For the Love of Gialli – Maitland McDonagh comments

0 Flares 0 Flares ×

There was a time when few American moviegoers knew what giallo meant, literally or otherwise, even those moviegoers in search of boundary-pushing movies, who frequented ’70s grindhouses and fading picture palaces whose velvet seats and intricately patterned carpeting were gradually surrendering to wear and neglect. Yet even before we learned the term—it means “yellow” and originally referred to pulp novels published in Italy with distinctive yellow covers— we knew one when we saw it.

This July, we descend into the depths of giallo‘s gory glory with a fresh selection of six newly-restored films that span the genre’s cinematic ambitions and styles.

A giallo was a thriller, almost always Italian, occasionally not, that featured an intricately convoluted plot wrapped around multiple murders, eye-popping—sometimes literally—visuals, exotic (to Americans) locations and fabulous set design, powered by lush scores that defied every American rule of scoring scary movies, music that seamlessly blended Euro-disco, -jazz and -lounge. If no one has yet written a dedicated piece about the even-amazing wallpaper in gialli, that alone is an opportunity begging to be seized.

In movies like Forbidden Photos of a Lady Above Suspicion (1970; any allusion to Elio Petri’s 1970 Investigation of a Citizen Above Suspicion is no doubt coincidental), Iguana With a Tongue of Fire (1971), Luci Fulci’s Perversion Story/One on Top of the Other (1969) and Strip Nude for Your Killer (1975), there was blood, always blood, alongside a great deal more flesh than moviegoers were used to seeing in non-pornographic American films whose primary goal was to be “erotic.” And for that we could thank European attitudes about nudity and sexuality onscreen: In the 1960s and ’70s, “foreign movie” was still widely understood to mean a film in which you stood a good chance of seeing some serious nudity along with a variety of sexually oriented scenes, from strip-club acts to lovers doing what lovers do.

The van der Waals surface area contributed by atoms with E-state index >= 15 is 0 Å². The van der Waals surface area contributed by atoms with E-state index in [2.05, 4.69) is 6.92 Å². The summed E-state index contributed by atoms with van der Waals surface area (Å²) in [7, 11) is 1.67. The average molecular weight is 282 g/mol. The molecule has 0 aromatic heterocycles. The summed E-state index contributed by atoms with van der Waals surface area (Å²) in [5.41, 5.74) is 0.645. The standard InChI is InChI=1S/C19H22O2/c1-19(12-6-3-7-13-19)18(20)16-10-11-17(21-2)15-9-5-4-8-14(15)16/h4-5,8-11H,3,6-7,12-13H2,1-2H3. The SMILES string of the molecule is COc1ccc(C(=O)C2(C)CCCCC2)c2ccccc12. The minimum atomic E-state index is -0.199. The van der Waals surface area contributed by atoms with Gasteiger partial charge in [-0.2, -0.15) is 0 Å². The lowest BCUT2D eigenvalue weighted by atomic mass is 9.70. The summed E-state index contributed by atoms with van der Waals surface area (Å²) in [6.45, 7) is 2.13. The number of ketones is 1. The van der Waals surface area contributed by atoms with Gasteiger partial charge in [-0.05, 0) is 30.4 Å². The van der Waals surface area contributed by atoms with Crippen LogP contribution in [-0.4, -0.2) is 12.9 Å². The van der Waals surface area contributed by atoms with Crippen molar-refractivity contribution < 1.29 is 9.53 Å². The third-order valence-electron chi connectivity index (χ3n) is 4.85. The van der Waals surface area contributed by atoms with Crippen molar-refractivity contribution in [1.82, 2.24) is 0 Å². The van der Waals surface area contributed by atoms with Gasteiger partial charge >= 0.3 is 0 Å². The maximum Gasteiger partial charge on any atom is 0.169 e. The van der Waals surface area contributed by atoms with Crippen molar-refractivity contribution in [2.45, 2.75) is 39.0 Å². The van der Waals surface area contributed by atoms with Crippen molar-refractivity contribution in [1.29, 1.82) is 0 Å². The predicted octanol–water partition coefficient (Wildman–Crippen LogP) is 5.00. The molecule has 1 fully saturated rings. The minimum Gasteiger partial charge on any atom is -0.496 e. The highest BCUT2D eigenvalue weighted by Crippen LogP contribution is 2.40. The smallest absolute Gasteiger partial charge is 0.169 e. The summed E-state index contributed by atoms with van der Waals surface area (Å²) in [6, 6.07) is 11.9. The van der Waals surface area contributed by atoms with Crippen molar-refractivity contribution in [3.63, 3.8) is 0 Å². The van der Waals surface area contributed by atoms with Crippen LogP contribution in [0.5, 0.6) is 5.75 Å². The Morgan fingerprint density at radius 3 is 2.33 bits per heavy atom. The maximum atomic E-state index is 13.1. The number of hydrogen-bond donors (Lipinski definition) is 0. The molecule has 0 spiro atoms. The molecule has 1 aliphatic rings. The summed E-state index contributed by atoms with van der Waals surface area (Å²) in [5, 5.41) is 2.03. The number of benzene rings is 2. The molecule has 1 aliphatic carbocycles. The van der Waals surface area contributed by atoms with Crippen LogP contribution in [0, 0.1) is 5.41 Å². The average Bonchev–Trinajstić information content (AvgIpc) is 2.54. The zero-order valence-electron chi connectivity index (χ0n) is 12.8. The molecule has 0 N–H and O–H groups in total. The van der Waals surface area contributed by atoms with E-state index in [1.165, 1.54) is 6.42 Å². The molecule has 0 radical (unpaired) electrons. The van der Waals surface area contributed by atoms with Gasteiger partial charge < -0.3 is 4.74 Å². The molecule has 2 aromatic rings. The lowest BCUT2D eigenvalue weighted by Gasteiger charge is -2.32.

Ironically, at its core the giallo is a variation on the Agatha Christie/English-country-house school of mysteries, in which characters who share some connection of which they are often unaware are gathered somewhere and picked off one by one by a killer whose motives are rooted in a bygone trauma, affront or injustice, a model Alfred Hitchcock infused with intense psychosexual underpinnings. And all gialli owe an enormous debt of imagination to Mario Bava’s The Girl Who Knew Too Much (1963) and Blood and Black Lace (1964), films that bridged the gap between Christie and Hitchcock and paved the way for a bloody deluge.

Mayhem aside, gialli are driven by characters—sane and mad, male and female—who embody the dark side of Dashiell Hammett’s Flitcraft anecdote in The Maltese Falcon. Everyman Flitcraft is walking down the street on a day like any other when a construction site mishap leaves a small scratch on his face; it could easily have killed or crippled him. “He felt like somebody had taken the lid off life and let him look at the works,” Hammett wrote, a profound evocation of the wrenching reassessment that follows a shock that proves life isn’t fair or orderly or to be trusted. While Flitcraft eventually drifts back into a life much like his old one (though after abandoning his wife, job and friends), gialli are populated by characters who never regain their footing. The mouth of madness is reluctant to let go.

Giallo conventions presage films like John Carpenter’s Halloween (1978), which made the killer’s-eye POV an integral part of American horror filmmakers’ visual lexicon, and Friday the 13th (1980), which popularized the giallo’s signature structure: a series of elaborate murder set-pieces spaced at regular intervals and built around ever more Rube Goldberg-esque ways to die. They also paved the way for Brian De Palma’s Dressed to Kill (1980) and Body Double (1984), true American gialli; Paul Verhoeven/Joe Eszterhas’s Basic Instinct (1992); David Fincher/Andrew Kevin Walker’s Seven (1995) and James Wan/Leigh Wannell’s Saw franchise (2004- ).

And they helped change the landscape of American genre films. The 1970s were a time of tumultuous changes in American filmmaking, not all of which have stood the test of time, but gialli helped bring a new sensibility to American shores—not to art houses, but to local cinemas and then television, video, DVD and streaming—one that has thrilled generations of moviegoers and moviemakers. Nightmares are discomfitingly potent dreams, and gialli are candy-colored nightmares it’s oh-so hard to resist.

EDITOR’S NOTE: New York’s Quad Cinema is presenting a screening series of six restored gialli from July 19-25. The program includes:
The Iguana with a Tongue of Fire
The Fifth Cord
Forbidden Photos of a Lady Above Suspicion
Perversion Story
The Possessed
Strip Nude for Your Killer

Please click on the titles for AWFJ’s full reviews of the films.

0 Flares Twitter 0 Facebook 0 0 Flares ×

Maitland McDonagh

Formerly's senior movies editor/reviewer, Maitland McDonagh now has her own site, Miss, and freelances for Film Comment, Time Out NY and other publications. She has written four books -- Broken Mirrors Broken Minds: The Dark Dreams of Dario Argento, Filmmaking on the Fringe, The 50 Most Erotic Films of All Time and Movie Lust -- and contributed to many others, including Film Out of Bounds, Fantasy Females, The Last Great American Picture Show and Exile Cinema. Read McDonagh's recent artilces below. For her Women On Film archive, type "Maitland McDonagh" into the Search Box (upper right corner of screen).